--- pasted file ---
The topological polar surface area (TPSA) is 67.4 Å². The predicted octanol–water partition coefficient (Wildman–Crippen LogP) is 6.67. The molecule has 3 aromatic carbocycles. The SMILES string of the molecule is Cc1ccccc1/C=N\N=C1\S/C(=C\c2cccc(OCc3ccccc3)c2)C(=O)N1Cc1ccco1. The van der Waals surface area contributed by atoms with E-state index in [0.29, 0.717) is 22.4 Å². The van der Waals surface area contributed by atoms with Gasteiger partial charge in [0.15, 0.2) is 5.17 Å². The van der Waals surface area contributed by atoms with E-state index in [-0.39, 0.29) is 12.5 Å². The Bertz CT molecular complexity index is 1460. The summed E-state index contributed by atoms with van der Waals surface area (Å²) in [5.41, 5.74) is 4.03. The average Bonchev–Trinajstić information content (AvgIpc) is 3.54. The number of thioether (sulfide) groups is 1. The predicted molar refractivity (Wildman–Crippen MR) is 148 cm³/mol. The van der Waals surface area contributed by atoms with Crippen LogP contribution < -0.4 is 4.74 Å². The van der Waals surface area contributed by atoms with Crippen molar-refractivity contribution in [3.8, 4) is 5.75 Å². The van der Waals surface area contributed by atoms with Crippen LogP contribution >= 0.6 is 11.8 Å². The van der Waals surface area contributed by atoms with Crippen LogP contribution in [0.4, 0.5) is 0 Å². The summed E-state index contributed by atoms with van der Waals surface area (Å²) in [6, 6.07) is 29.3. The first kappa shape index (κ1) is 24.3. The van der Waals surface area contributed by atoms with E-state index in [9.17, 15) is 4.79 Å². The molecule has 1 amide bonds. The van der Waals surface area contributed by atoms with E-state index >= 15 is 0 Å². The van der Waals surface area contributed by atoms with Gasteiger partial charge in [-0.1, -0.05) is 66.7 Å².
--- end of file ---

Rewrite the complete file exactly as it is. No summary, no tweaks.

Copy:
The topological polar surface area (TPSA) is 67.4 Å². The predicted octanol–water partition coefficient (Wildman–Crippen LogP) is 6.67. The molecule has 3 aromatic carbocycles. The SMILES string of the molecule is Cc1ccccc1/C=N\N=C1\S/C(=C\c2cccc(OCc3ccccc3)c2)C(=O)N1Cc1ccco1. The van der Waals surface area contributed by atoms with E-state index in [0.29, 0.717) is 22.4 Å². The van der Waals surface area contributed by atoms with Gasteiger partial charge in [0.15, 0.2) is 5.17 Å². The van der Waals surface area contributed by atoms with E-state index in [-0.39, 0.29) is 12.5 Å². The Bertz CT molecular complexity index is 1460. The summed E-state index contributed by atoms with van der Waals surface area (Å²) in [5.41, 5.74) is 4.03. The average Bonchev–Trinajstić information content (AvgIpc) is 3.54. The number of thioether (sulfide) groups is 1. The predicted molar refractivity (Wildman–Crippen MR) is 148 cm³/mol. The van der Waals surface area contributed by atoms with Crippen LogP contribution < -0.4 is 4.74 Å². The van der Waals surface area contributed by atoms with Crippen molar-refractivity contribution in [3.8, 4) is 5.75 Å². The van der Waals surface area contributed by atoms with Crippen LogP contribution >= 0.6 is 11.8 Å². The van der Waals surface area contributed by atoms with Crippen LogP contribution in [0.4, 0.5) is 0 Å². The summed E-state index contributed by atoms with van der Waals surface area (Å²) in [6, 6.07) is 29.3. The first kappa shape index (κ1) is 24.3. The van der Waals surface area contributed by atoms with E-state index in [9.17, 15) is 4.79 Å². The molecule has 1 amide bonds. The van der Waals surface area contributed by atoms with E-state index >= 15 is 0 Å². The van der Waals surface area contributed by atoms with Gasteiger partial charge in [-0.1, -0.05) is 66.7 Å².